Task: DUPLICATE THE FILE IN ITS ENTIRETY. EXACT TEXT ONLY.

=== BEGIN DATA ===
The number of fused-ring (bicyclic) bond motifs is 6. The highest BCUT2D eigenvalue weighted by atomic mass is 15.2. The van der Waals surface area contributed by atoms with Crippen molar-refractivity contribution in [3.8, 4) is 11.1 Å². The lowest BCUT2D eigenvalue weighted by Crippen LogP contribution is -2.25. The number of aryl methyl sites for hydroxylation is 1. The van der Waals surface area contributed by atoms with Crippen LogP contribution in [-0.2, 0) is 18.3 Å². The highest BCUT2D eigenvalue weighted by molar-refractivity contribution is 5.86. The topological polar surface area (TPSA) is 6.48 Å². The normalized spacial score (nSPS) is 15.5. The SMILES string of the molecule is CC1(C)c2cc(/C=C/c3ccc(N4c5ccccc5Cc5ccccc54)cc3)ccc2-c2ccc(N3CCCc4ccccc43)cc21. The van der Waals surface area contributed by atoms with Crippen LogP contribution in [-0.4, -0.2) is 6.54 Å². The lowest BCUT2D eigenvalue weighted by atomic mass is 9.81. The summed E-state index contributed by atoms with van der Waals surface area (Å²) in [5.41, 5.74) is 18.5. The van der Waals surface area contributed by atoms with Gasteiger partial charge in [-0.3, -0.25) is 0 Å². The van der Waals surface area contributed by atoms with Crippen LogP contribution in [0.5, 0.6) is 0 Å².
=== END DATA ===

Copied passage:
The number of fused-ring (bicyclic) bond motifs is 6. The highest BCUT2D eigenvalue weighted by atomic mass is 15.2. The van der Waals surface area contributed by atoms with Crippen molar-refractivity contribution in [3.8, 4) is 11.1 Å². The lowest BCUT2D eigenvalue weighted by Crippen LogP contribution is -2.25. The number of aryl methyl sites for hydroxylation is 1. The van der Waals surface area contributed by atoms with Crippen LogP contribution in [-0.2, 0) is 18.3 Å². The highest BCUT2D eigenvalue weighted by molar-refractivity contribution is 5.86. The topological polar surface area (TPSA) is 6.48 Å². The normalized spacial score (nSPS) is 15.5. The SMILES string of the molecule is CC1(C)c2cc(/C=C/c3ccc(N4c5ccccc5Cc5ccccc54)cc3)ccc2-c2ccc(N3CCCc4ccccc43)cc21. The van der Waals surface area contributed by atoms with Crippen LogP contribution in [-0.4, -0.2) is 6.54 Å². The lowest BCUT2D eigenvalue weighted by atomic mass is 9.81. The summed E-state index contributed by atoms with van der Waals surface area (Å²) in [5.41, 5.74) is 18.5. The van der Waals surface area contributed by atoms with Gasteiger partial charge in [-0.3, -0.25) is 0 Å². The van der Waals surface area contributed by atoms with Crippen LogP contribution in [0.5, 0.6) is 0 Å².